Sports leaders are at loggerheads over how to fight the war against performance-enhancing drugs as the World Anti-Doping Agency (Wada) goes into a key reform summit this weekend.
Who should control the global doping watchdog? What powers should it have? Who should pay? A welter of questions have been raised as the Olympic movement and sports federations seek to redeem their names after the Russia doping scandal.
The Wada Foundation will have to come up with at least the start of some solid answers after its meeting in Glasgow on Sunday. A new report on Russia is due out within weeks which could heighten pressure to clean up sport.
International Olympic Committee president Thomas Bach last month called on Wada to set up a new independent unit to manage testing around the world. He promised more money if the reforms are carried out.
The IOC blames sports federations for letting cheating flourish and wants to eliminate their role in testing, while transfering sanction-taking to the Court of Arbitration for Sport.
The IOC has also criticised WADA for failing to act quickly on doping allegations in Russia, which was accused of operating a ‘state-sponsored’ scheme over several years.
But there is widespread resistance to the IOC plan outside of Wada, with powerful federations indicating they want to be exempt from the reforms.
A SYSTEM FOR ALL?
The head of Fifa’s medical commission, Michel D’Hooghe, said world football’s governing body would not surrender control of its drug testing to a new entity.
“We respect the Wada and IOC proposals but they concern the smaller federations,” he said.
The head of another federation, who requested anonymity, said his sport would never outsource anti-doping efforts and described the IOC call for a new testing unit as “more political than practical.”
In contrast, Tom Dielen who heads World Archery said there would only be a small impact on smaller sports.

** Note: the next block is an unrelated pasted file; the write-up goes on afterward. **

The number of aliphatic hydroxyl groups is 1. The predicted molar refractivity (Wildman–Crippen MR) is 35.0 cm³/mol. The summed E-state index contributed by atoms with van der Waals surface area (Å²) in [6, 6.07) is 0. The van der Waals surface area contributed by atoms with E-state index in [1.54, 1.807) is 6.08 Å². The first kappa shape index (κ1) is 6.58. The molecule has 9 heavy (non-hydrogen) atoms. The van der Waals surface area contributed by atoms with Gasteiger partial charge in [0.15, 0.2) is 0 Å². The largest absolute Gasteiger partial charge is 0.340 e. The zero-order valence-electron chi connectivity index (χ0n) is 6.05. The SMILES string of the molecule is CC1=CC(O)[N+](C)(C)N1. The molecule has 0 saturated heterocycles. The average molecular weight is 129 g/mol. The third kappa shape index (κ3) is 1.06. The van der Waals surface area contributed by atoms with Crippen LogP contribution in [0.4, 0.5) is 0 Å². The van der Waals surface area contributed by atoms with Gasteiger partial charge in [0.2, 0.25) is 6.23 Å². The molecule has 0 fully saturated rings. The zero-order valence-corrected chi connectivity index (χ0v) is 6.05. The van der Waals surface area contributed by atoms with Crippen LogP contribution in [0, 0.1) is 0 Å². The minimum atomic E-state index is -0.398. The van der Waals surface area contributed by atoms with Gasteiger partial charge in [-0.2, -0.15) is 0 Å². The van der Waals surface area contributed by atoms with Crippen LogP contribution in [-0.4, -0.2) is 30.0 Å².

“We outsource our controls already,” he said.
While some federations have said the IOC proposals are too vague, Wada director general Olivier Niggli, “it will be up to the IOC to convince federations to be part of (the new system), just as it will be up to the IOC to finance it one way or another.”
Despite tensions between Wada and the IOC, an Olympic source told AFP that the IOC was backing Wadapresident Craig Reedie’s re-election, guaranteeing that the 75-year-old Scot will be tapped for another three-year term at Sunday’s meeting.
PAYING THE BILLS
The IOC already funds half of Wada’s $27 million (25.2 million euros) budget.
Bach said last month that if Wada leads the reform drive it would require “a substantial increase in financing.”
Financing from whom remains an open question.
One idea calls for federations, freed from their drug-testing responsibilities, to allocate their anti-doping budgets to Wada and the proposed new testing agency.
But if key federations like Fifa and the International Cycling Union opt out, it seems unlikely that contributions from minnow federations like archery and judo would be enough to support a new organisation.
One proposal was to see broadcasters contribute to the new unit, as they stand to benefit if the public sees competition as drug free. Bach distanced himself from that idea last month.
The banning of more than 110 Russian competitors from the Rio de Janeiro Olympics and complete ban from the Paralympics sparked outrage in Moscow and accusations of double standards.
Russian Olympic Committee president Alexander Zhukov, made clear what he thinks of Wada in a letter issued ahead of the Glasgow meeting.
“A lot of decisions are made behind closed doors and (Wada) becomes an instrument for manipulation, including those of a political nature,” he said.
But he did not rule out backing reforms that would see a Wada with more powers, removing international federations from the testing system.